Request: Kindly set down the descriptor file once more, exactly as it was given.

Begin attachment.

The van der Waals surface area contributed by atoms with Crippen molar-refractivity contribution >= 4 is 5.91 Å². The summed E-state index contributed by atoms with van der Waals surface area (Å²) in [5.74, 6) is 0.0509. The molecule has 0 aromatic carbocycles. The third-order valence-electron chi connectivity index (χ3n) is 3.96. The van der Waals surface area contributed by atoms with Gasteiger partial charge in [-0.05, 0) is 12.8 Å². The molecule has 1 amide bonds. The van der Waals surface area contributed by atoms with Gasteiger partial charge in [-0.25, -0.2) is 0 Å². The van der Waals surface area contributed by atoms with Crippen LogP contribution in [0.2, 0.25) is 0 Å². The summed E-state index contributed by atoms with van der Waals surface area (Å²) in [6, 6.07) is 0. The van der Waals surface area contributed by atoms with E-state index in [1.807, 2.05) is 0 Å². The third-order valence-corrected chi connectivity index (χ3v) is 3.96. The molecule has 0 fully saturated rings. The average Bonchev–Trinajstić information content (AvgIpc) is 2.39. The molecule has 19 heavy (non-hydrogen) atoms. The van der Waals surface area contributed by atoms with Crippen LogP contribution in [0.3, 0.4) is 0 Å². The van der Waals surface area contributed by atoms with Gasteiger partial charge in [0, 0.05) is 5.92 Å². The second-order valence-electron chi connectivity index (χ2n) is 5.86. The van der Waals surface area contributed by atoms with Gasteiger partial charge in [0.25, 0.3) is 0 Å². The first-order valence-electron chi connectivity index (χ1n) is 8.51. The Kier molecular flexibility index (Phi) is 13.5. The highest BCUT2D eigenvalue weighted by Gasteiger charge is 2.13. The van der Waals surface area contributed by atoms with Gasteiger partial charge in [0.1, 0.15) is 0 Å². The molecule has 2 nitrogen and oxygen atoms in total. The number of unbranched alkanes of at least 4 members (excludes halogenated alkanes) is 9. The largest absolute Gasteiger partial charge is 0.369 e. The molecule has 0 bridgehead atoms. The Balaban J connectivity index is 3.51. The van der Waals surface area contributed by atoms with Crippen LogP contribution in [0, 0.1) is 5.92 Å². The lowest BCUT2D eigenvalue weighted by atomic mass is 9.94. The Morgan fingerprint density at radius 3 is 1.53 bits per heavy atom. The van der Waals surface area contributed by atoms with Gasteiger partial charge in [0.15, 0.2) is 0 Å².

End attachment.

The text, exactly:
The van der Waals surface area contributed by atoms with Crippen molar-refractivity contribution >= 4 is 5.91 Å². The summed E-state index contributed by atoms with van der Waals surface area (Å²) in [5.74, 6) is 0.0509. The molecule has 0 aromatic carbocycles. The third-order valence-electron chi connectivity index (χ3n) is 3.96. The van der Waals surface area contributed by atoms with Gasteiger partial charge in [-0.05, 0) is 12.8 Å². The molecule has 1 amide bonds. The van der Waals surface area contributed by atoms with Gasteiger partial charge in [-0.25, -0.2) is 0 Å². The van der Waals surface area contributed by atoms with Crippen LogP contribution in [0.2, 0.25) is 0 Å². The summed E-state index contributed by atoms with van der Waals surface area (Å²) in [6, 6.07) is 0. The van der Waals surface area contributed by atoms with E-state index in [1.807, 2.05) is 0 Å². The third-order valence-corrected chi connectivity index (χ3v) is 3.96. The molecule has 0 fully saturated rings. The average Bonchev–Trinajstić information content (AvgIpc) is 2.39. The molecule has 19 heavy (non-hydrogen) atoms. The van der Waals surface area contributed by atoms with Crippen LogP contribution in [0.3, 0.4) is 0 Å². The van der Waals surface area contributed by atoms with Gasteiger partial charge in [0, 0.05) is 5.92 Å². The second-order valence-electron chi connectivity index (χ2n) is 5.86. The van der Waals surface area contributed by atoms with Gasteiger partial charge in [0.25, 0.3) is 0 Å². The first-order valence-electron chi connectivity index (χ1n) is 8.51. The Kier molecular flexibility index (Phi) is 13.5. The highest BCUT2D eigenvalue weighted by Gasteiger charge is 2.13. The van der Waals surface area contributed by atoms with Gasteiger partial charge in [0.1, 0.15) is 0 Å². The molecule has 2 nitrogen and oxygen atoms in total. The number of unbranched alkanes of at least 4 members (excludes halogenated alkanes) is 9. The largest absolute Gasteiger partial charge is 0.369 e. The molecule has 0 bridgehead atoms. The Balaban J connectivity index is 3.51. The van der Waals surface area contributed by atoms with Crippen LogP contribution in [0, 0.1) is 5.92 Å². The lowest BCUT2D eigenvalue weighted by atomic mass is 9.94. The Morgan fingerprint density at radius 3 is 1.53 bits per heavy atom. The van der Waals surface area contributed by atoms with Gasteiger partial charge in [0.15, 0.2) is 0 Å².